French Exchange Student Takes on the American School System


Katie Brubaker

George stands in front of a map of France inside Mrs. Keller’s French classroom. His home of Compiegne, France is in the Northern region of the country.

Katie Brubaker, Managing Editor

Eliott George is new not only to the SJHHS campus, but to the United States. George has come all the way from Compiegne, France to spend a year studying as a Stallion and expanding his knowledge of American culture.

George is studying in California through a program called American Field Services. This organization allows for students from around the world to travel and study in new places. By doing this, students are given an opportunity to immerse themselves in a new culture while studying abroad.

“For the past month I have been living with one of my friends, who is also a student at SJHHS. I really enjoy living with him and his family. My host brother is the same age as me, and he sometimes helps me with my studies and shares his life with me as a student from California,” said George

While he has been enjoying his experiences, he initially missed his home and family: “The first month was really hard because I had never been away from my family for more than two weeks, and I knew that I would not be able to see them soon. I was calling them a lot in the beginning, but it is still very hard because there is a nine hour time difference,” said George.

George explains that similar to his trip from France to California, adjusting to life at SJHHS has also been a journey.

“I discover new things about the culture everyday, so I can say that I’m still adjusting. The first two months were a challenge because I had to adapt to the American accent and lifestyle, but today I feel well integrated and have less problems with the language,” said George.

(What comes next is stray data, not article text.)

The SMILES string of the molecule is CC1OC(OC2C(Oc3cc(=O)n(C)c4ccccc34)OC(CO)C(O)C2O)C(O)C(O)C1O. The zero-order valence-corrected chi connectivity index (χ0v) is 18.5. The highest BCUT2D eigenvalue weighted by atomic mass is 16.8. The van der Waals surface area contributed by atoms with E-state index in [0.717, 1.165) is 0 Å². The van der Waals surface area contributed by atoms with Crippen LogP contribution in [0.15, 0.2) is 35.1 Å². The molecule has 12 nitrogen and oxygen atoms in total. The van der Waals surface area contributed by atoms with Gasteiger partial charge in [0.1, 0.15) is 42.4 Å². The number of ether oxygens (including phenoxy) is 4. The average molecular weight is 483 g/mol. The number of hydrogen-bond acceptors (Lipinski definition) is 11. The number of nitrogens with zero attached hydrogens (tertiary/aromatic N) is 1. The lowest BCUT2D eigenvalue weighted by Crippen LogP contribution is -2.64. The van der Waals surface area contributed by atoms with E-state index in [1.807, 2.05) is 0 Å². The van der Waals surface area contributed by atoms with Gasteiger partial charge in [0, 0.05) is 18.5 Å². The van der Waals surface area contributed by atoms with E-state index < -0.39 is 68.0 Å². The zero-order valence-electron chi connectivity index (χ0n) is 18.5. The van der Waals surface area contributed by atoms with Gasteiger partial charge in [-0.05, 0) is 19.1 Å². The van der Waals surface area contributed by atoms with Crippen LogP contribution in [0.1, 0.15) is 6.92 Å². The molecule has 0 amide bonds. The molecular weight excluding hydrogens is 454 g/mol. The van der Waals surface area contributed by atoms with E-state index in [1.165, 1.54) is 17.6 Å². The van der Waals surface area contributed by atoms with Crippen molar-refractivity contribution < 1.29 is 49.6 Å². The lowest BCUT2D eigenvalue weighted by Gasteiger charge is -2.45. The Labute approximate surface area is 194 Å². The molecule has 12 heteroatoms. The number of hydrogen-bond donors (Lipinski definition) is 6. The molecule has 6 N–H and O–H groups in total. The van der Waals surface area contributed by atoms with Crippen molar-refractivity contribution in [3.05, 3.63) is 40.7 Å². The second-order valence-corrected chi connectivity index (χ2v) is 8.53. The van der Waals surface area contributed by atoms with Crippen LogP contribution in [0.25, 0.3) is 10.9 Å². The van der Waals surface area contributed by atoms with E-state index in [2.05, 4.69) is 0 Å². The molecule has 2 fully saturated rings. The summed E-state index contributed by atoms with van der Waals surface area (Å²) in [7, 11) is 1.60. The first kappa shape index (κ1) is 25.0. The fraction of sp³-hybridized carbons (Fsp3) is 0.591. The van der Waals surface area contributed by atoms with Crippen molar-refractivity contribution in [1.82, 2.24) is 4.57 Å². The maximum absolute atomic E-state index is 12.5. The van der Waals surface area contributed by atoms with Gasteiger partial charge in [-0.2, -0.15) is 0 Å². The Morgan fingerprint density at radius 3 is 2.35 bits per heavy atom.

Being native to France, George has experienced many differences between his home country and the United States in regards to both culture and the education system.

“The school system is very different from back home. In France we finish school much later in the afternoon, while here I have more time to do what I want,” said George.

The first two months were a challenge because I had to adapt to the American accent and lifestyle, but today I feel well integrated and have less problems with the language

— George

George also explains that the school system in the US is less challenging than in France, and  “students here have slightly higher grades compared to French students.”

In addition to such differences in terms of education, one of George’s favorite classes is one that he would not be able to take within the school system in France.

“My favorite class is sports medicine. I find it very interesting, and it isn’t available in France. It poses a real challenge for me because I only know the name of some parts of the body in English. Regardless, my teacher, Micah Ohlen, gives me a lot of confidence and makes me want to know more about it,” said George.

Aside from academics, George also shares his perspective on how food and health in America are stereotypically described versus his personal experiences.

“The biggest stereotype about America is that people eat a lot of junk food and are not very healthy, but I am eating healthier here than in my country. In France we only have McDonald’s and Kentucky Fried Chicken, but contrary to what we think, Californians are very healthy. Of course Americans don’t have our specialties, but apart from that there aren’t many big differences between the food in the US and in France,” said George.

Since George’s time in the states ends in July of 2019, he plans on enjoying all the time he has.

“The year goes very quickly so I try to make the most of the moments I spend here with my host family and my friends. I am gradually improving my English and really enjoying my journey.”